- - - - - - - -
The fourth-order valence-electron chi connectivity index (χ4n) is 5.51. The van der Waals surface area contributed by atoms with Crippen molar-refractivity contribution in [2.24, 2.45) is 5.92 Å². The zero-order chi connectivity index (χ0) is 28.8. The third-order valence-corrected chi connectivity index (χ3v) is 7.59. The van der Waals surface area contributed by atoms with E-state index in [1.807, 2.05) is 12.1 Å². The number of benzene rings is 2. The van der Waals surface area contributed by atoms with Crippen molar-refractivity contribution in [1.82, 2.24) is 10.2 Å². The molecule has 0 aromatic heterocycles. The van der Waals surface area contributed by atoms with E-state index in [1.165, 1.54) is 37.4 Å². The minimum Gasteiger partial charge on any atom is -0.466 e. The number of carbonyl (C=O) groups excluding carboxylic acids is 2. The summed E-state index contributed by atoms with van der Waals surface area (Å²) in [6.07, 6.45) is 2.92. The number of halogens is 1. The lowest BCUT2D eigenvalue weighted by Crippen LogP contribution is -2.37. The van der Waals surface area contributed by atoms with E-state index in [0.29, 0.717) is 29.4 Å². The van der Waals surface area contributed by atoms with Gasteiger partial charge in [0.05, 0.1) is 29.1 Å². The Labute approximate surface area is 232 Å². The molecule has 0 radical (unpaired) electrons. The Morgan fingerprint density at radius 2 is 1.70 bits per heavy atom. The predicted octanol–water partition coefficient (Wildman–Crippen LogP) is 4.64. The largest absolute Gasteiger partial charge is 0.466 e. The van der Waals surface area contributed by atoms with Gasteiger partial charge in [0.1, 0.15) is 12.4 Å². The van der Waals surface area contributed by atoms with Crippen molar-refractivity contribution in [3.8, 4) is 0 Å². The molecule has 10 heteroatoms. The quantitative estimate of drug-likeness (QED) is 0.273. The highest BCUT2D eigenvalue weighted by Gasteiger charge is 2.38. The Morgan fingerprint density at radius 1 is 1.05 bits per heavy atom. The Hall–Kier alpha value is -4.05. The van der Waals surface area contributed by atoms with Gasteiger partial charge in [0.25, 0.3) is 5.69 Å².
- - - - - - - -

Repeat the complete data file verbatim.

The fourth-order valence-electron chi connectivity index (χ4n) is 5.51. The van der Waals surface area contributed by atoms with Crippen molar-refractivity contribution in [2.24, 2.45) is 5.92 Å². The zero-order chi connectivity index (χ0) is 28.8. The third-order valence-corrected chi connectivity index (χ3v) is 7.59. The van der Waals surface area contributed by atoms with E-state index in [1.807, 2.05) is 12.1 Å². The number of benzene rings is 2. The van der Waals surface area contributed by atoms with Crippen molar-refractivity contribution in [1.82, 2.24) is 10.2 Å². The molecule has 0 aromatic heterocycles. The van der Waals surface area contributed by atoms with E-state index in [1.165, 1.54) is 37.4 Å². The minimum Gasteiger partial charge on any atom is -0.466 e. The number of carbonyl (C=O) groups excluding carboxylic acids is 2. The summed E-state index contributed by atoms with van der Waals surface area (Å²) in [6.07, 6.45) is 2.92. The number of halogens is 1. The lowest BCUT2D eigenvalue weighted by Crippen LogP contribution is -2.37. The van der Waals surface area contributed by atoms with E-state index in [0.29, 0.717) is 29.4 Å². The van der Waals surface area contributed by atoms with Gasteiger partial charge in [0.05, 0.1) is 29.1 Å². The Labute approximate surface area is 232 Å². The molecule has 0 radical (unpaired) electrons. The Morgan fingerprint density at radius 2 is 1.70 bits per heavy atom. The predicted octanol–water partition coefficient (Wildman–Crippen LogP) is 4.64. The largest absolute Gasteiger partial charge is 0.466 e. The van der Waals surface area contributed by atoms with Gasteiger partial charge in [0.1, 0.15) is 12.4 Å². The van der Waals surface area contributed by atoms with Crippen molar-refractivity contribution in [3.8, 4) is 0 Å². The molecule has 10 heteroatoms. The quantitative estimate of drug-likeness (QED) is 0.273. The highest BCUT2D eigenvalue weighted by Gasteiger charge is 2.38. The Morgan fingerprint density at radius 1 is 1.05 bits per heavy atom. The Hall–Kier alpha value is -4.05. The van der Waals surface area contributed by atoms with Gasteiger partial charge in [0.25, 0.3) is 5.69 Å².